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Data privacy on work devices

December 7, 2020
By John Hyde

EDITOR’S NOTE: ‘Grey Zone: Not all employment law is black and white’ is a weekly series, in partnership with John Hyde of Hyde HR Law in Toronto. This series takes a deeper look at issues in which senior workplace leaders and HR professionals need to consider legal implications.

Recently and suddenly, it has become normal to work, shop, communicate, run errands and entertain ourselves — all without leaving the house.

For better or worse, this means that our devices have now become the main conduit through which we live our lives. Much, if not most, of this occurs on phones and computers belonging to employers.

This raises questions about who has the right to access this information.


Employers can — fairly easily — monitor nearly all of the information that flows through their employees’ work devices.

Many people mistakenly assume that the law places clear limits on employers’ ability to do so. This is not the case: for the most part, digital eavesdropping by employers remains legally suspect, but untested.

More and more, employees are complaining their privacy rights have been violated by their employers’ digital surveillance: snooping on personal e-mail accounts, monitoring web activity — even tracking location data.

The thing is, despite rising tensions, the laws haven’t moved substantially as it relates to the issue.

We may be on the cusp of change.

General right to privacy

In Ontario, no written law exists governing employees’ general rights to privacy vis-à-vis their employers.

Rather, every individual has a common-law right to privacy where it is “reasonable” to expect it.

As of 2014, the Ontario Court of Appeal confirmed that individuals can sue for damages where an invasion of their privacy would be considered “highly offensive,” causing “distress, humiliation or anguish.”

Reasonable expectation of privacy on work devices

Historically, an employer’s ability to monitor employee work devices was, more or less, absolute.

In 2009, the Alberta Court of Appeal bluntly stated that “the workplace is not an employee’s home; and employees have no reasonable expectation of privacy in their workplace computers.”

More recently, courts have acknowledged at least some expectation of privacy on work computers, where employees are permitted personal use.

In 2012, the Supreme Court of Canada acknowledged that computers — including work computers — are used for personal purposes, and may contain the details of our financial, medical and personal situations, and “highly revealing and meaningful information” about an individual’s personal life.

An employee’s expectation to privacy on a work device, it held, is “reasonable” but “diminished.”

Extent of employee privacy

Following the Supreme Court’s tepid endorsement of employees’ digital privacy, other court decisions to date have adopted a very restrained approach to employees’ digital privacy rights.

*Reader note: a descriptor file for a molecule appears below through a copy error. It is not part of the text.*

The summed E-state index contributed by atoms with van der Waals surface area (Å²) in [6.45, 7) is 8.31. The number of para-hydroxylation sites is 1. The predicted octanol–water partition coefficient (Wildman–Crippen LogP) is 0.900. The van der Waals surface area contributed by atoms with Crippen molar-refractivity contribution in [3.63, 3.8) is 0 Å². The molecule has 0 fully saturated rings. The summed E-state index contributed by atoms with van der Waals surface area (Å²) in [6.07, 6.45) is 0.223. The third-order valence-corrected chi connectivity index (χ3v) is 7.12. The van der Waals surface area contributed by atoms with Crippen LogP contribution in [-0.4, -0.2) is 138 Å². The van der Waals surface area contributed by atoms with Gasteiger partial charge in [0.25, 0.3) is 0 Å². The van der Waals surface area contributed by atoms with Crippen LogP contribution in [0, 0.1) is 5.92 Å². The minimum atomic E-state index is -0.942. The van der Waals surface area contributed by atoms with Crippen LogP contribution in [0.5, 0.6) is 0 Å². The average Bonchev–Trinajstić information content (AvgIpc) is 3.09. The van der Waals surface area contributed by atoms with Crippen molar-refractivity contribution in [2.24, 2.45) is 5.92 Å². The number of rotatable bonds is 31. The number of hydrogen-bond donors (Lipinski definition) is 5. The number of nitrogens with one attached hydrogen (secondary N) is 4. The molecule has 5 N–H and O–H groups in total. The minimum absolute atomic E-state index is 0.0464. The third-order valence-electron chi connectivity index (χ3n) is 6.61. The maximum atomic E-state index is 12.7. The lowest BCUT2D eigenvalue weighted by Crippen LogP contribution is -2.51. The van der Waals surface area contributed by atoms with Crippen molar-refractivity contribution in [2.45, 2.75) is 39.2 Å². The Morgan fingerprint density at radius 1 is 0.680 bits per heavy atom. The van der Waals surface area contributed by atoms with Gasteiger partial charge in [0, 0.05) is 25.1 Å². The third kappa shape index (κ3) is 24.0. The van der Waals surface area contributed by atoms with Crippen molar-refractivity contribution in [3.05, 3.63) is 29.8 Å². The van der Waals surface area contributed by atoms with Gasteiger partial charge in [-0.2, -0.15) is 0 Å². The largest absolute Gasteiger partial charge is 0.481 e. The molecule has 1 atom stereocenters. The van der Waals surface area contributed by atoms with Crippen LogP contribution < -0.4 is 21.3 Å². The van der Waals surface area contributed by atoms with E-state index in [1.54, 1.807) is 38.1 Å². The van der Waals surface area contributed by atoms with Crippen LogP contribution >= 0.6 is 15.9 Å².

In a recent B.C. case, an employee had been dismissed based (in part) on private e-mails that she had exchanged with her mother. A co-worker discovered the e-mails when using the employee’s work computer to access old payroll tax reports.

The court held that the e-mails did not justify the employee’s dismissal. However, it did not find the employer liable for breaching the employee’s privacy. According to the court, even though the employee “likely” wanted the email exchange to remain private, her expectations in that regard were not “reasonable.”

Among other things, the computer belonged to the employer; the employer had not told the employee that her activities on that computer would be private; and the employee had been “very relaxed” with her security, having left the computer unlocked and her passwords unguarded.

In a subsequent case, a fired employee’s claimed damages for her employer’s “intrusion upon seclusion” was dismissed. The employer had downloaded files from an employee’s personal iCloud account while searching her computer, and then circulated some of those files internally.

The court held that the employer was not liable for damages for breach of the employee’s privacy, in part because the download had happened “unintentionally.”

Consequences and takeaways

The consequences for employers who are in breach of employees’ privacy rights remain unclear, as courts are still working out the specifics of the law in this area.

Arguably, an employer who seriously violates an employee’s reasonable expectation of privacy can be sued for wrongful dismissal and tort damages. Short of egregious conduct however, the specific consequences for violating employees’ rights to digital privacy are unclear — there may not be any at all.

Employees, in turn, should know that privacy is not a good defence for improper behaviour.

In R. v Cole, the Supreme Court permitted the criminal prosecution of an employee based on evidence surreptitiously gathered from his work computer — even though the employee’s constitutional rights had been violated by the search.

It is unclear what protection — if any — the “reasonable” but “diminished” expectation of privacy on work computers provides, where there is a question of employee wrongdoing.

As of yet, the courts have provided only a very rough outline of employee privacy rights on work devices.

Until there is clarity — either through the courts or the legislature — the only way to avoid being sidelined by the “grey” is to have up-to-date workplace policies relating to work devices.

John Hyde advises management on all aspects of employment and labour law, including representation before administrative tribunals, collective agreement negotiation, arbitrations, wrongful dismissal defence and human rights.

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